A coping saw is used for coping joints – which is the process of matching up two uneven surfaces – and is most commonly used when installing molding and trim. Its unique U-shaped frame combined with the long slim blade allows for highly intricate cutting, which can’t really be matched by any other saw type.
While coping saws are fairly easy to use, there are a few tips and tricks for getting the perfect cut. I’ll break down the ins and outs of how to use a coping saw – so you can install molding like a seasoned pro.
Using a Coping Saw – Guide
Step 1: Install Blade
Perhaps the most frustrating part of using a coping saw is removing and installing the blades. For whatever reason, the design for installing a blade is a real pain – and will likely require you to flex the frame multiple times before you get the blade to fit correctly inside the saw.
If your saw doesn’t already have a blade installed, then you’ll need to mount one. Start by attaching one end of the saw blade to the far side blade holder. Then using your body weight flex the frame together enough to fit the other end of the blade into the inside blade holder.
Once the blade is in place, turn the saw’s handle clockwise to tighten the blade. This will cause the entire saw to tighten up, and will ensure the blade can’t come loose while you’re using it.
Step 2: Secure Material
Next up, you’ll want to secure the material you plan to cut in a vice or by using clamps. Just like when your cutting with a typical hand saw, the material needs to be fixed in place to avoid sloppy cuts.
Cutting with a coping saw requires some precision, so you’ll want to make sure your workpiece won’t wobble or move while your cutting.
Step 3: Make Relief Cuts
If you’re coping crown molding, then making several relief cuts in the material can help you make a clean cut. Start by cutting several shallow relief cuts every ¼ to ½ inch.
As you’ll notice, the coping saw blade can be positioned at any angle by rotating the metal wingnuts on either side of the frame. This allows you to cut in any direction at any time and ensures the frame won’t get in the way of your cut.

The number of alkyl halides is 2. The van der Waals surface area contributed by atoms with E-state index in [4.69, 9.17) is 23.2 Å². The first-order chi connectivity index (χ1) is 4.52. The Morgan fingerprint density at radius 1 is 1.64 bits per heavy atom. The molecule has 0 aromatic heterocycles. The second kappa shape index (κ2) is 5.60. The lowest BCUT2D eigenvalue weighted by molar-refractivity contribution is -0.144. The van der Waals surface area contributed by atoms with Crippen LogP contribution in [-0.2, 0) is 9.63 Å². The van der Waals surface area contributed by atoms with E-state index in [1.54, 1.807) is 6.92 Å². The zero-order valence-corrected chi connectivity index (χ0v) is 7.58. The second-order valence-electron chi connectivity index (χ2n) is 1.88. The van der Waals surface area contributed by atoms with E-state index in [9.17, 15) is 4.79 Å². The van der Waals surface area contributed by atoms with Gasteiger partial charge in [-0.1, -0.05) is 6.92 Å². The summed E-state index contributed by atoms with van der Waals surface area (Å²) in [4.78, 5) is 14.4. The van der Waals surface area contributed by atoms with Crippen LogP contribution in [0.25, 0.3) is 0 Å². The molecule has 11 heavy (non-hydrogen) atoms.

There’s no correct angle for positioning the blade, and some people even use the blade teeth facing away from the saw for a push style cut. I prefer cutting on the pull stroke myself, and I’ve found a 20° offset blade angle ideal for most cutting tasks.
Step 4: Make Primary Cut
Next, make your primary cut by carefully cutting along your work piece. As you cut, small chunks of wood should start to fall away from your work piece.
As you cut be careful not to remove too much material. You can always clean up the cut afterward with a file or sandpaper.
Step 5: Sand Away Excess Material
Lastly, you’ll want to use a file or rasp to sand away any excess material. Whenever you’re coping, you’re trying to get two unmatched pieces to line up perfectly, so some fine-tuning with sandpaper will usually be necessary.
Cutting a Pattern using a Coping Saw
Coping saws are useful for other tasks besides coping crown molding. They also work very well for cutting holes and custom patterns in wood, PVC, and other materials. Other than hole saws, coping saws are one of the few cutting tools able to cut a large clean hole through a piece of material.
The first step to cutting a custom pattern or hole is drilling a hole through the material. This will enable you to get the saw’s blade through the material and attached on the other side.
Next, you’ll want to detach the blade from the frame and pass it through the hole you just drilled. Then reattach it to the saw on the other side.
Now you’ve got the saws blade threaded through the work piece so you’re able to cut freely.
At this point, you can cut any pattern you like in your material. Be careful when cutting tight angles or intricate details as you may need to change blade angles in a tight spot. This can lead to a broken blade, which is easy enough to replace if needed.